Subsidies: not the right price

June 21, 2010
The International Energy Agency recently announced that its upcoming World Energy Outlook (WEO) will have a special focus on energy subsidies.

The International Energy Agency recently announced that its upcoming World Energy Outlook (WEO) will have a special focus on energy subsidies.

In WEO 2010, due to be released in November, IEA's analysis will reveal that fossil fuel subsidies are much higher than previously thought. In 2008, worldwide fossil fuel consumption subsidies rose to $557 billion, up from $342 billion the previous year.

IEA says that phasing out such subsidies would send a price signal to create incentive for more efficient energy use. The Paris-based agency acknowledges, however, that phase-out policies in developing countries must be designed carefully so as not to restrict access to essential energy services, as these fuels often support the basic needs of the poor.

Earlier this month the Financial Times quoted IEA chief economist Fatih Birol as saying that phasing out these energy subsidies worth billions of dollars would trigger vast savings in energy consumption and carbon dioxide emissions and change the energy game quickly and substantially.

"I see fossil fuel subsidies as the appendicitis of the global energy system which needs to be removed for a healthy, sustainable development future," Birol said.

The price signal from phasing out fuel subsidies would provide an incentive to use energy more efficiently. IEA found that compared with a base case in which subsidy rates are unchanged, a phase out between 2011 and 2020 would cut primary global energy demand by 5.8%, reducing global oil demand by 6.5 million b/d in 2020, mostly in transportation fuels.

Some changes

IEA notes that since 2008 a number of countries, including China, Russia, India, and Indonesia, have made notable reforms to bring their energy prices in line with world prices. The efforts should reduce these countries' 2009 energy subsidy costs.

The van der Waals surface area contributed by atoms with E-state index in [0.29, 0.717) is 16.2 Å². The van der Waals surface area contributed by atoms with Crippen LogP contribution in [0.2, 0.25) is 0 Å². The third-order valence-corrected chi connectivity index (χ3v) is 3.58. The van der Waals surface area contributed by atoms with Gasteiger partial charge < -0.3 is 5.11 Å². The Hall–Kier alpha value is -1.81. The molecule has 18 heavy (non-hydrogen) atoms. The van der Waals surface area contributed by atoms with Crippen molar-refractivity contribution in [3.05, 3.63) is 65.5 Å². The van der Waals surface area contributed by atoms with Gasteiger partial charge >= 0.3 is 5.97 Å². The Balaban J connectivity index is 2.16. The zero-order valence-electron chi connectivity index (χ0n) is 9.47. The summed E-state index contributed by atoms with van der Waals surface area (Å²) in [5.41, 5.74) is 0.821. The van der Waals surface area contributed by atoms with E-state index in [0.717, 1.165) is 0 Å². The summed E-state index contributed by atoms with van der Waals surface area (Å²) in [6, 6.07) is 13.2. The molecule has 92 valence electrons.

The country with the highest subsidies in 2008 was Iran at $101 billion. This was one third of the country's annual central budget. Iran's leaders agreed earlier this year to a sweeping plan for energy subsidy reform, but IEA says, steep economic, political, and social hurdles will need to be overcome if Iran is to realize lasting reform.

Iran is planning to remove its fuel subsidies at the end of September. In time the country would be better prepared should western powers try to force on it tougher sanctions, including withholding gasoline (OGJ Online, June 9, 2010).

In its latest monthly Oil Market Report (OMR), IEA looked at subsidy reform in India and reported that although previous attempts have failed, some observers still expect the Indian government to modify the country's controlled prices for gasoline, diesel, kerosine, and LPG over the next few weeks.

China, Nigeria

In its March 2010 OMR, IEA discussed price reforms in China and Nigeria.

That was a year after the implementation of China's oil-product price mechanism, and talk of further reform had begun. Before introduction of the current price scheme, shortages emerged periodically in China, since domestic prices were capped well below international prices, thereby discouraging supply to the Chinese market and encouraging much more profitable exports, IEA said.

Since the new prices were adopted early last year, Chinese refiners have earned a guaranteed margin, estimated at 5%, which has provided an incentive to boost runs and export surpluses. This has caused unease among overseas refiners, who complain of dumping by the Chinese.

Speculative stockpiling within China has occurred as a result of the new price mechanism, as prices are adjusted if the average of a handful of crudes fluctuates more than 4% for more than 22 consecutive working days. The National Development and Reform Commission reportedly is looking to make the price mechanism more transparent and scientific this year and prevent the stockpiling, IEA says.

In Nigeria, retail prices for gasoline are among the lowest in the world at about 43¢/l. With gasoline accounting for 55% of Nigeria's total oil product demand, this subsidy burden is estimated at $3-4 billion/year. And with none of the four state-owned refineries operating, Nigeria was forced to import all of its fuel.

"This situation has fostered the emergence of a handful of powerful oil importers, which effectively control the country's fuel supplies, backed by trade unions that consider cheap prices as an irrevocable entitlement," IEA said.

Early last year Nigeria's government announced plans to deregulate the country's refining and marketing businesses, but the plans were scrapped when opposed by importers and trade unions.

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